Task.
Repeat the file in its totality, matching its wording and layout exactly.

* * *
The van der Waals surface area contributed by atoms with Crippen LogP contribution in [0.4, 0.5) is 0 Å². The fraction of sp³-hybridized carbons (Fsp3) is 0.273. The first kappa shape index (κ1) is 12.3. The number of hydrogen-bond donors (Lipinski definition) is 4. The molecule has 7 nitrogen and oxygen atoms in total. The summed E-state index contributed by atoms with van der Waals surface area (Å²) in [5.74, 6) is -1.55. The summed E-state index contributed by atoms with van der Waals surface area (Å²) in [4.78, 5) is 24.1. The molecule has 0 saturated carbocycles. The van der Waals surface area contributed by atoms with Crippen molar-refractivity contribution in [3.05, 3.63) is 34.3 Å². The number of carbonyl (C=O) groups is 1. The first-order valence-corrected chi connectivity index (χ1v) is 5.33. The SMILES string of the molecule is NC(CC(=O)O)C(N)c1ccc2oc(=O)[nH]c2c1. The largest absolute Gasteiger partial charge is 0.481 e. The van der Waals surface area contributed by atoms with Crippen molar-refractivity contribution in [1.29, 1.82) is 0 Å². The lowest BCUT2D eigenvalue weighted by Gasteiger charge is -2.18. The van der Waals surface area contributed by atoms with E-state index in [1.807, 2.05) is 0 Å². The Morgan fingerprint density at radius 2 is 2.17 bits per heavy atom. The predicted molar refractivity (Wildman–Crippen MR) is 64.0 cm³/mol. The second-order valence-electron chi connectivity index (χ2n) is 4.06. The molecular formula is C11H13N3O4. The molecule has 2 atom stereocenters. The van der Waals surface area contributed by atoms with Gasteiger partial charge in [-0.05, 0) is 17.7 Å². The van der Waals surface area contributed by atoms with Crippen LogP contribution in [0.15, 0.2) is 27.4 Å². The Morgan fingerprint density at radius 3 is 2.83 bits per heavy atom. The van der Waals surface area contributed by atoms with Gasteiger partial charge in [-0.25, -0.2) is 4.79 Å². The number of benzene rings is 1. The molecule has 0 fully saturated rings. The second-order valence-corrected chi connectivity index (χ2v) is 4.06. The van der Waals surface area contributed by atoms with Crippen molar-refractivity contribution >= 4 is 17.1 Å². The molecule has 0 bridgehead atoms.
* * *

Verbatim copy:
The van der Waals surface area contributed by atoms with Crippen LogP contribution in [0.4, 0.5) is 0 Å². The fraction of sp³-hybridized carbons (Fsp3) is 0.273. The first kappa shape index (κ1) is 12.3. The number of hydrogen-bond donors (Lipinski definition) is 4. The molecule has 7 nitrogen and oxygen atoms in total. The summed E-state index contributed by atoms with van der Waals surface area (Å²) in [5.74, 6) is -1.55. The summed E-state index contributed by atoms with van der Waals surface area (Å²) in [4.78, 5) is 24.1. The molecule has 0 saturated carbocycles. The van der Waals surface area contributed by atoms with Crippen molar-refractivity contribution in [3.05, 3.63) is 34.3 Å². The number of carbonyl (C=O) groups is 1. The first-order valence-corrected chi connectivity index (χ1v) is 5.33. The SMILES string of the molecule is NC(CC(=O)O)C(N)c1ccc2oc(=O)[nH]c2c1. The largest absolute Gasteiger partial charge is 0.481 e. The van der Waals surface area contributed by atoms with Crippen molar-refractivity contribution in [1.29, 1.82) is 0 Å². The lowest BCUT2D eigenvalue weighted by Gasteiger charge is -2.18. The van der Waals surface area contributed by atoms with E-state index in [1.807, 2.05) is 0 Å². The Morgan fingerprint density at radius 2 is 2.17 bits per heavy atom. The predicted molar refractivity (Wildman–Crippen MR) is 64.0 cm³/mol. The second-order valence-electron chi connectivity index (χ2n) is 4.06. The molecular formula is C11H13N3O4. The molecule has 2 atom stereocenters. The van der Waals surface area contributed by atoms with Gasteiger partial charge in [-0.05, 0) is 17.7 Å². The van der Waals surface area contributed by atoms with Crippen LogP contribution in [0.15, 0.2) is 27.4 Å². The Morgan fingerprint density at radius 3 is 2.83 bits per heavy atom. The van der Waals surface area contributed by atoms with Gasteiger partial charge in [-0.25, -0.2) is 4.79 Å². The number of benzene rings is 1. The molecule has 0 fully saturated rings. The second-order valence-corrected chi connectivity index (χ2v) is 4.06. The van der Waals surface area contributed by atoms with Crippen molar-refractivity contribution >= 4 is 17.1 Å². The molecule has 0 bridgehead atoms.